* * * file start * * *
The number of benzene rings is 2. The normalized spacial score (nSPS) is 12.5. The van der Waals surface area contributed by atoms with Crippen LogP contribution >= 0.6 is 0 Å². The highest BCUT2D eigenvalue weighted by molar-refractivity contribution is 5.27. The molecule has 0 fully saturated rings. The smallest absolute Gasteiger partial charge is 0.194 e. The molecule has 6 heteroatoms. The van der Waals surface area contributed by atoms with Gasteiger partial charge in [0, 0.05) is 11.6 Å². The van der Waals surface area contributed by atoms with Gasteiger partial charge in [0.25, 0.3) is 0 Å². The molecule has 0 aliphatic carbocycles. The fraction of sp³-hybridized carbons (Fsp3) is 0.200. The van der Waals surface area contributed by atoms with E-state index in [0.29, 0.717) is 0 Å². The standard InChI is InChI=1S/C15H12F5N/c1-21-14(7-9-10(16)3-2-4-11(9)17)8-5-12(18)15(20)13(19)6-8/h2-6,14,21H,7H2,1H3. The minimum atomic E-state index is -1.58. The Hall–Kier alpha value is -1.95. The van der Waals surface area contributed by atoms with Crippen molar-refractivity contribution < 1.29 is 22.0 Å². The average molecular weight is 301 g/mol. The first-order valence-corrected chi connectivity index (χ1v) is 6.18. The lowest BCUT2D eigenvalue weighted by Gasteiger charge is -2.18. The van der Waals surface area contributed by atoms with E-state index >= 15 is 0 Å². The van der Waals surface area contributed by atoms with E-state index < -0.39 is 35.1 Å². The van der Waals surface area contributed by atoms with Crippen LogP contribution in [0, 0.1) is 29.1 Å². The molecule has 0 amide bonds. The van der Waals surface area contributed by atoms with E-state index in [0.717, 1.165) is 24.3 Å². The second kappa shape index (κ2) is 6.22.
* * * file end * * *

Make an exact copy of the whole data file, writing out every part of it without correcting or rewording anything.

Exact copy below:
The number of benzene rings is 2. The normalized spacial score (nSPS) is 12.5. The van der Waals surface area contributed by atoms with Crippen LogP contribution >= 0.6 is 0 Å². The highest BCUT2D eigenvalue weighted by molar-refractivity contribution is 5.27. The molecule has 0 fully saturated rings. The smallest absolute Gasteiger partial charge is 0.194 e. The molecule has 6 heteroatoms. The van der Waals surface area contributed by atoms with Gasteiger partial charge in [0, 0.05) is 11.6 Å². The van der Waals surface area contributed by atoms with Gasteiger partial charge in [0.25, 0.3) is 0 Å². The molecule has 0 aliphatic carbocycles. The fraction of sp³-hybridized carbons (Fsp3) is 0.200. The van der Waals surface area contributed by atoms with E-state index in [0.29, 0.717) is 0 Å². The standard InChI is InChI=1S/C15H12F5N/c1-21-14(7-9-10(16)3-2-4-11(9)17)8-5-12(18)15(20)13(19)6-8/h2-6,14,21H,7H2,1H3. The minimum atomic E-state index is -1.58. The Hall–Kier alpha value is -1.95. The van der Waals surface area contributed by atoms with Crippen molar-refractivity contribution < 1.29 is 22.0 Å². The average molecular weight is 301 g/mol. The first-order valence-corrected chi connectivity index (χ1v) is 6.18. The lowest BCUT2D eigenvalue weighted by Gasteiger charge is -2.18. The van der Waals surface area contributed by atoms with E-state index >= 15 is 0 Å². The van der Waals surface area contributed by atoms with E-state index < -0.39 is 35.1 Å². The van der Waals surface area contributed by atoms with Crippen LogP contribution in [0, 0.1) is 29.1 Å². The molecule has 0 amide bonds. The van der Waals surface area contributed by atoms with E-state index in [0.717, 1.165) is 24.3 Å². The second kappa shape index (κ2) is 6.22.